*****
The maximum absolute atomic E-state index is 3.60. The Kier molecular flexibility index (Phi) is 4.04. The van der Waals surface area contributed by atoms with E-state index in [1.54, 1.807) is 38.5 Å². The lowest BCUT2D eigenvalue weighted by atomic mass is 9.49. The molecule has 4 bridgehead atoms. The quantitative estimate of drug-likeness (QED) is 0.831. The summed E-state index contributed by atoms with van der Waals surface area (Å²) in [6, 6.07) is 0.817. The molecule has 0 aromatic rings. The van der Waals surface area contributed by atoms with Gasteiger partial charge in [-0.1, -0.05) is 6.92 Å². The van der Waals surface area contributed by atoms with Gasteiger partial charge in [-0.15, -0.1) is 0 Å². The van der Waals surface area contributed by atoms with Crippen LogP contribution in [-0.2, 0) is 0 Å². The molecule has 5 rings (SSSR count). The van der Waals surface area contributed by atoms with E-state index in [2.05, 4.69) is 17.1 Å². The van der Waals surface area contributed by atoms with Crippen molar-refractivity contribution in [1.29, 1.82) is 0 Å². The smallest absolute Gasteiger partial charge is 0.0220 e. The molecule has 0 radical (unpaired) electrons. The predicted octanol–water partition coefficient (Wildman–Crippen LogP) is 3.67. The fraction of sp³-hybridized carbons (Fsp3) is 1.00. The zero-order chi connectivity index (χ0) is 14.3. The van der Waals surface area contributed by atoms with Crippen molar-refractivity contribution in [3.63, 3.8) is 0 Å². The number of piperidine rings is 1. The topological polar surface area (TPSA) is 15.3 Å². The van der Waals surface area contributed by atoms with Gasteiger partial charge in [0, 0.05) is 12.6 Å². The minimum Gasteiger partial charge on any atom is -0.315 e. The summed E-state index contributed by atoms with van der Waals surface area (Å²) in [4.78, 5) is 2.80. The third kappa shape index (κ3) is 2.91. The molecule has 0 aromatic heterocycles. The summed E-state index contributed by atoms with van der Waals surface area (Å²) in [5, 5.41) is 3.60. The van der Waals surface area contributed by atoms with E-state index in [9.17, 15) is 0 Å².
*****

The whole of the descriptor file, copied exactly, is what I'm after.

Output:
The maximum absolute atomic E-state index is 3.60. The Kier molecular flexibility index (Phi) is 4.04. The van der Waals surface area contributed by atoms with E-state index in [1.54, 1.807) is 38.5 Å². The lowest BCUT2D eigenvalue weighted by atomic mass is 9.49. The molecule has 4 bridgehead atoms. The quantitative estimate of drug-likeness (QED) is 0.831. The summed E-state index contributed by atoms with van der Waals surface area (Å²) in [6, 6.07) is 0.817. The molecule has 0 aromatic rings. The van der Waals surface area contributed by atoms with Gasteiger partial charge in [-0.1, -0.05) is 6.92 Å². The van der Waals surface area contributed by atoms with Gasteiger partial charge in [-0.15, -0.1) is 0 Å². The van der Waals surface area contributed by atoms with Crippen LogP contribution in [-0.2, 0) is 0 Å². The molecule has 5 rings (SSSR count). The van der Waals surface area contributed by atoms with E-state index in [2.05, 4.69) is 17.1 Å². The van der Waals surface area contributed by atoms with Crippen molar-refractivity contribution in [1.29, 1.82) is 0 Å². The smallest absolute Gasteiger partial charge is 0.0220 e. The molecule has 0 radical (unpaired) electrons. The predicted octanol–water partition coefficient (Wildman–Crippen LogP) is 3.67. The fraction of sp³-hybridized carbons (Fsp3) is 1.00. The zero-order chi connectivity index (χ0) is 14.3. The van der Waals surface area contributed by atoms with Crippen molar-refractivity contribution in [3.63, 3.8) is 0 Å². The number of piperidine rings is 1. The topological polar surface area (TPSA) is 15.3 Å². The van der Waals surface area contributed by atoms with Gasteiger partial charge in [0, 0.05) is 12.6 Å². The minimum Gasteiger partial charge on any atom is -0.315 e. The summed E-state index contributed by atoms with van der Waals surface area (Å²) in [4.78, 5) is 2.80. The third kappa shape index (κ3) is 2.91. The molecule has 0 aromatic heterocycles. The summed E-state index contributed by atoms with van der Waals surface area (Å²) in [5, 5.41) is 3.60. The van der Waals surface area contributed by atoms with E-state index in [9.17, 15) is 0 Å².